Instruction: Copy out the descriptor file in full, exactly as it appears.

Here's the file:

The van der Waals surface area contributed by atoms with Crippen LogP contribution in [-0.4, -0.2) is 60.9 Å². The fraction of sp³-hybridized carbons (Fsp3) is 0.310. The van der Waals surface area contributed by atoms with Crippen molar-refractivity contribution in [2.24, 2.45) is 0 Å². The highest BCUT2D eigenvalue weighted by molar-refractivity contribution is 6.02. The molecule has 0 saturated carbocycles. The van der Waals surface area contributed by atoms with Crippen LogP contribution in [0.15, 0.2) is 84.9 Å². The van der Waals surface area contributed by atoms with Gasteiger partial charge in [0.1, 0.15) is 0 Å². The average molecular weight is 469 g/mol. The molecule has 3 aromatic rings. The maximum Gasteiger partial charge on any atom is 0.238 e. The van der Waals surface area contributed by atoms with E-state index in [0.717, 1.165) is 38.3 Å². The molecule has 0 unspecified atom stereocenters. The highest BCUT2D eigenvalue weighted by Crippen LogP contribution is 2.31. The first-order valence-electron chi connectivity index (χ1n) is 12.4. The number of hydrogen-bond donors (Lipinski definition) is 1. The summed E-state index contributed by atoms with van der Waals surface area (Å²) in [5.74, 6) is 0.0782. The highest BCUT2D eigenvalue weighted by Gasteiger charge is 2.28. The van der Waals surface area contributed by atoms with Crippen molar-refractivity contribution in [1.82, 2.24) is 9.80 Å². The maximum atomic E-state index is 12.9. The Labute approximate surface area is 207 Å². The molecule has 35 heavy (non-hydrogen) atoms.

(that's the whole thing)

The van der Waals surface area contributed by atoms with Crippen LogP contribution in [-0.4, -0.2) is 60.9 Å². The fraction of sp³-hybridized carbons (Fsp3) is 0.310. The van der Waals surface area contributed by atoms with Crippen molar-refractivity contribution in [2.24, 2.45) is 0 Å². The highest BCUT2D eigenvalue weighted by molar-refractivity contribution is 6.02. The molecule has 0 saturated carbocycles. The van der Waals surface area contributed by atoms with Crippen LogP contribution in [0.15, 0.2) is 84.9 Å². The van der Waals surface area contributed by atoms with Gasteiger partial charge in [0.1, 0.15) is 0 Å². The average molecular weight is 469 g/mol. The molecule has 3 aromatic rings. The maximum Gasteiger partial charge on any atom is 0.238 e. The van der Waals surface area contributed by atoms with E-state index in [0.717, 1.165) is 38.3 Å². The molecule has 0 unspecified atom stereocenters. The highest BCUT2D eigenvalue weighted by Crippen LogP contribution is 2.31. The first-order valence-electron chi connectivity index (χ1n) is 12.4. The number of hydrogen-bond donors (Lipinski definition) is 1. The summed E-state index contributed by atoms with van der Waals surface area (Å²) in [5.74, 6) is 0.0782. The highest BCUT2D eigenvalue weighted by Gasteiger charge is 2.28. The van der Waals surface area contributed by atoms with Crippen molar-refractivity contribution in [1.82, 2.24) is 9.80 Å². The maximum atomic E-state index is 12.9. The Labute approximate surface area is 207 Å². The molecule has 35 heavy (non-hydrogen) atoms.